Art As Therapy?

Over the course of the past two weeks, my thesis has begun to take new shape. The interviews are coming along nicely, as are the images I am taking, and with each interview, the book evolves a little more. I feel I now have a clear idea as to what my thesis will be about. My thesis book is an investigation into what artists learn about themselves from their art and art-making practices and processes—how visualizing and re-contextualizing internal processes and moments of self-discovery aids in resolving internal conflict and emotional baggage. This will be realized through the juxtaposition of image and text in a book I am designing filled with interviews I have conducted with artists here at Maine College of Art.
    One thing that helped to clear my head a bit was the trip to Mass MoCA with the curatorial team. We spent the weekend in Northern Massachusetts, which is a good four hours away. I usually hate long car trips, but I felt this trip was quite worth the distance. While at Mass MoCA, I got to see the show of one of my mentors from the early 2000s: Are You Really my Friend? Not only did I recognize a number of people in her images, but my wife and I were in one as well. It was an amazing sight to behold—a project which took Tanja six years to photograph more than 600 of her Facebook friends from around the world. After photographing us in our apartment, she was able to spend a little bit of time catching up with us, and talking about art (both mine and hers) before moving onto her next subjects. Seeing her show in person reminded me of the days I spent working in the darkroom where we met, and having the opportunity to speak with artists on a regular basis about what their artwork meant to them.
     After a weekend away, I felt reenergized and was ready to dive deeper into the next set of interviews. One of the most exciting interviews was with MaKenna Pope in the photography department. While I have spent the last four years working towards a degree in graphic design, I have never forgotten my routes as a photographer. Telling a story through images has always been quite important to me, and I was quite delighted to spend an hour talking in depth with MaKenna about how were had changed her.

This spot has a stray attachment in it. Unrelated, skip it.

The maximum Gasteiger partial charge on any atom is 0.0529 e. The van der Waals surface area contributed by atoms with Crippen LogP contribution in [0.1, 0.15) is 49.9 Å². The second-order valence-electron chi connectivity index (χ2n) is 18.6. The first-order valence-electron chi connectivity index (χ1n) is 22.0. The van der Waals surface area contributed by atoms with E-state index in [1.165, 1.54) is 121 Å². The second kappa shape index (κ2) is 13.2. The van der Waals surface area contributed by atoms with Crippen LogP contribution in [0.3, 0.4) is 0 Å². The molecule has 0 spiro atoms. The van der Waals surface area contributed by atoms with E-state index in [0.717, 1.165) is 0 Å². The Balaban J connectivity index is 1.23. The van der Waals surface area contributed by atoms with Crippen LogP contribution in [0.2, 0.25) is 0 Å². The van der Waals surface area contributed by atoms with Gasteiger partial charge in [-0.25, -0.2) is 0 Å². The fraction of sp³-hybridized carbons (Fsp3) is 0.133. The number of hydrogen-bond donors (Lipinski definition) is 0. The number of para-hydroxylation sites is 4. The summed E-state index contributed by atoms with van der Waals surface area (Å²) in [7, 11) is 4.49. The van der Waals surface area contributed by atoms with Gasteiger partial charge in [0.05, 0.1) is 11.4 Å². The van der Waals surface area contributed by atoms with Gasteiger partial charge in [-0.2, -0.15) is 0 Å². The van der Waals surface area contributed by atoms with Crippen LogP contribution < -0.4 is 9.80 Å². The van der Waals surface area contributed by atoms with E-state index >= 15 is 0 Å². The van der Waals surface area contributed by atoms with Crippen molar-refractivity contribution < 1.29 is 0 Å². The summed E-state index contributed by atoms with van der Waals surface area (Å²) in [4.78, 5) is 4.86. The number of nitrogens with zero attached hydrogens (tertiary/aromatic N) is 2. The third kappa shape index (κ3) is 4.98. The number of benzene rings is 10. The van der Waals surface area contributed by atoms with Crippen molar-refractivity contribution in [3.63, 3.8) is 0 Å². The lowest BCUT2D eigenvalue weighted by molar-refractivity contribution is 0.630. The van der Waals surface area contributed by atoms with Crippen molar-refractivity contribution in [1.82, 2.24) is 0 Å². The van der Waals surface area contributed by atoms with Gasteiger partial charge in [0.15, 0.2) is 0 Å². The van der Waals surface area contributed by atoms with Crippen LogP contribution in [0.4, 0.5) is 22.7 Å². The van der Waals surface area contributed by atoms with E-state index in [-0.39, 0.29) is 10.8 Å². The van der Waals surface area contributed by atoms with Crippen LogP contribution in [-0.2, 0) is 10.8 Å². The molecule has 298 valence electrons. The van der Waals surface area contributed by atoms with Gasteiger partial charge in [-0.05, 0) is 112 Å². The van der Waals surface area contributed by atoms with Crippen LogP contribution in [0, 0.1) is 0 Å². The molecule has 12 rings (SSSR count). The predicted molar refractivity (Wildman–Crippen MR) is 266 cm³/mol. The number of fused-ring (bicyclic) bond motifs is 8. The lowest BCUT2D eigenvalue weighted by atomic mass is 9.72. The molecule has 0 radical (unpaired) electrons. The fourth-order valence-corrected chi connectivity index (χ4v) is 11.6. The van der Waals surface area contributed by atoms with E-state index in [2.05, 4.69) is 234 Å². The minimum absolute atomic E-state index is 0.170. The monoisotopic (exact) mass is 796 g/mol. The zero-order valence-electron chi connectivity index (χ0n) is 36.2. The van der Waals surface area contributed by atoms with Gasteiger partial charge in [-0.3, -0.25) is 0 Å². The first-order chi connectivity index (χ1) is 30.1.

I was also lucky enough to be able to find time to interview three more people later in the week: Hannah Howard, in the printmaking department, Christine Colatosti in the painting department, and Justin Desper in fashion and textiles. With each of these additional interviews, I found myself more and more excited to learn about their processes and how their art impacts them. By now I have shot more than 500 photographs, and recorded about seven hours worth of audio. It has been recommended to me that I find a way to incorporate some of the audio I have collected, which may be realized by having an iPad with headphones as a part of my installation, displaying images of the artists as they speak in their own words about how their art has impacted them. Provided I have time, this is something I would like to develop, but as I had to start over about a month in, I need to prioritize. The audio component is something that can come later. For now—more work.